"It’s been forecasted 800 million people need to learn new skills for their jobs by 2030. In this time of change, people are hungry to learn, gain new skills, and grow their economic opportunity.”—Satya Nadella, CEO, Microsoft
Across Microsoft, we are helping a new generation of technology workers develop the right level of skills. Recently, Microsoft announced the availability of new virtual learning programs. These programs, focused on technical topics, are already helping people enhance their digital expertise and, for some, are providing a foundation for success in a new career path.
Building upon this goal, we’re excited to announce the Azure Data team’s latest additions to these educational programs.
Our all-new content will help beginners being introduced to Azure as well as SQL experts learn how to understand the benefits of Azure SQL. Since SQL Server and Azure SQL share the same engine, these new set of tools builds upon familiar content. This means SQL Server professionals can become Azure SQL professionals with just a little bit of help, such as:
Microsoft Learn learning path: This six-course Azure SQL fundamentals learning path provides a built-in lab environment for you to learn at your own pace without a subscription.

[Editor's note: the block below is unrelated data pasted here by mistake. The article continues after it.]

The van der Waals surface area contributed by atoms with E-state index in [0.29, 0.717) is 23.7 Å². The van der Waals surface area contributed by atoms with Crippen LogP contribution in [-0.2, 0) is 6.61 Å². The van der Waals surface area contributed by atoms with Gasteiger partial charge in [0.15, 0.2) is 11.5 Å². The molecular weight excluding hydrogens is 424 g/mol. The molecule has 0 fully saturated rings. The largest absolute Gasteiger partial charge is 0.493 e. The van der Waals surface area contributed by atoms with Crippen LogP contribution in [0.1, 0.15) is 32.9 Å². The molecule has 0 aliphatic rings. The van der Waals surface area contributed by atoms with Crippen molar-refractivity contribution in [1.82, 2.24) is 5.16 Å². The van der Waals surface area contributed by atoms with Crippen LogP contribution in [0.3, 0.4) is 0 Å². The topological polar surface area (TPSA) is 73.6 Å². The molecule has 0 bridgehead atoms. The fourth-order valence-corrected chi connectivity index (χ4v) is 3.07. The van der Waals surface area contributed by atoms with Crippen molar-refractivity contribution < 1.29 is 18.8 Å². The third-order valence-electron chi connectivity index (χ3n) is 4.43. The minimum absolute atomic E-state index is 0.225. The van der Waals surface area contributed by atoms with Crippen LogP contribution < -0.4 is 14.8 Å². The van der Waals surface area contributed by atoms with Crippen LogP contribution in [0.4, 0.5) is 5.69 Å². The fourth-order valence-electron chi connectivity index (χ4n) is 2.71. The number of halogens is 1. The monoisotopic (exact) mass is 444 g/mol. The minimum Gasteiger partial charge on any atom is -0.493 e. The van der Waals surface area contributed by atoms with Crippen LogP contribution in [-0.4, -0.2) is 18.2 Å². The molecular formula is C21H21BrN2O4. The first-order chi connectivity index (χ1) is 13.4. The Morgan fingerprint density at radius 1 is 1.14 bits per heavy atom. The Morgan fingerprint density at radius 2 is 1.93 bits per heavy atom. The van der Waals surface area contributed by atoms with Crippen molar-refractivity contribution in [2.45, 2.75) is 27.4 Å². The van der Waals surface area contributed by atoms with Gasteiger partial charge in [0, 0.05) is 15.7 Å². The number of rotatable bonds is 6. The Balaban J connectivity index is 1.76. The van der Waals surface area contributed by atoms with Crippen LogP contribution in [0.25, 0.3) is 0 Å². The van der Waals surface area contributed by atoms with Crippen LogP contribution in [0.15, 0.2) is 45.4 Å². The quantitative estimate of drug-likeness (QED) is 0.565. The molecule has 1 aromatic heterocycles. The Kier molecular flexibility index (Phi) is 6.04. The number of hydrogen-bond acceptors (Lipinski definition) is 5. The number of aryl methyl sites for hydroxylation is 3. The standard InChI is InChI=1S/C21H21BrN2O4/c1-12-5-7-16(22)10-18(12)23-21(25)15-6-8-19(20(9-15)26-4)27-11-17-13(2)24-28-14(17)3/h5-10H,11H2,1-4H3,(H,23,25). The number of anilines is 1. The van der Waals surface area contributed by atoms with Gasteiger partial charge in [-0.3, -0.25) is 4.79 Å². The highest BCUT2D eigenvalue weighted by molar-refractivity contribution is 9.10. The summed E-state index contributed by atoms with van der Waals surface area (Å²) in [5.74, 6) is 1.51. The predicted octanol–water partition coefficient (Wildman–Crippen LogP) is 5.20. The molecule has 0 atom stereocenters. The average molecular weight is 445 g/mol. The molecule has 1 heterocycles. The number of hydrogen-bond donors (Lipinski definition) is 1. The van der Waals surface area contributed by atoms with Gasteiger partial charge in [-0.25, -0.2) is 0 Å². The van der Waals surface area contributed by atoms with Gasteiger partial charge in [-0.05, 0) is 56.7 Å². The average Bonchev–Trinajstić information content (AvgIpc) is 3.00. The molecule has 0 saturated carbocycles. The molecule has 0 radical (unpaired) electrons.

YouTube/Channel9 series: We offer more than 60 videos to help beginners learn more about Azure SQL. Viewers can experience on-demand training through Microsoft Developer and Azure SQL playlists on YouTube and Channel9.
GitHub content: Learners and educators can dig into open-source code in a scenario-driven GitHub workshop, where forking and redelivering is encouraged. You can access this content by visiting the SQL Server workshops page and selecting “Workshop: Azure SQL”.
Learn Live in the Azure SQL Bootcamp: In this four-day series of live sessions, Microsoft SQL experts Anna Hoffman and Bob Ward will help you get ramped up and support you as you learn. You can sign up for Azure SQL Bootcamp here to join us.
Azure SQL adoption is accelerating at a dramatic growth rate and will continue on this trajectory for the foreseeable future. Azure SQL unlocks new opportunities for our customers to optimize costs, build resiliency, and promote agility with AI-based features, rapid scaling capability, and much more.
A few weeks ago, a Morgan Stanley report noted, “The key insight of [the] 2nd edition of our New Stack monthly is that the relational database, commonly viewed as outdated for the digital era, is not only not dead but is seeing a resurgence reflecting strong growth in cloud. MSFT is a key beneficiary with the top share in cloud and overall".